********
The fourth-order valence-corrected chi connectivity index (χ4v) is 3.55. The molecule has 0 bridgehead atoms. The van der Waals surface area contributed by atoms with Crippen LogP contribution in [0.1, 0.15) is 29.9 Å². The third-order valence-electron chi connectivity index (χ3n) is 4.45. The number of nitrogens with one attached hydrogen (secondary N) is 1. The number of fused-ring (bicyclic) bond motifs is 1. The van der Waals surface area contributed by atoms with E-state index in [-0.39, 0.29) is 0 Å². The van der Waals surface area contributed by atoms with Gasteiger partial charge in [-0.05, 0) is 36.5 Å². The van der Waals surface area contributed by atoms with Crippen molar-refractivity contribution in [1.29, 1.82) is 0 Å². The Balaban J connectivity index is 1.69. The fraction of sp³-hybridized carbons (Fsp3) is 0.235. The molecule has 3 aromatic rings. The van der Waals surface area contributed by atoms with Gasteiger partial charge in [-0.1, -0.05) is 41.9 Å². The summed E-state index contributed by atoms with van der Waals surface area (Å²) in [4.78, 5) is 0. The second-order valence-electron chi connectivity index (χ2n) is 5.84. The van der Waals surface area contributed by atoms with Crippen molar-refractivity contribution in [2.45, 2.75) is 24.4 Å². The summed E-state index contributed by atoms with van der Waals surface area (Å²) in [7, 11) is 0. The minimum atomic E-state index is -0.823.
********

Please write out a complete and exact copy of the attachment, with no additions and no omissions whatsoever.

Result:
The fourth-order valence-corrected chi connectivity index (χ4v) is 3.55. The molecule has 0 bridgehead atoms. The van der Waals surface area contributed by atoms with Crippen LogP contribution in [0.1, 0.15) is 29.9 Å². The third-order valence-electron chi connectivity index (χ3n) is 4.45. The number of nitrogens with one attached hydrogen (secondary N) is 1. The number of fused-ring (bicyclic) bond motifs is 1. The van der Waals surface area contributed by atoms with E-state index in [-0.39, 0.29) is 0 Å². The van der Waals surface area contributed by atoms with Gasteiger partial charge in [-0.05, 0) is 36.5 Å². The van der Waals surface area contributed by atoms with Crippen molar-refractivity contribution in [1.29, 1.82) is 0 Å². The Balaban J connectivity index is 1.69. The fraction of sp³-hybridized carbons (Fsp3) is 0.235. The molecule has 3 aromatic rings. The van der Waals surface area contributed by atoms with Gasteiger partial charge in [-0.1, -0.05) is 41.9 Å². The summed E-state index contributed by atoms with van der Waals surface area (Å²) in [4.78, 5) is 0. The second-order valence-electron chi connectivity index (χ2n) is 5.84. The van der Waals surface area contributed by atoms with Crippen molar-refractivity contribution in [2.45, 2.75) is 24.4 Å². The summed E-state index contributed by atoms with van der Waals surface area (Å²) in [7, 11) is 0. The minimum atomic E-state index is -0.823.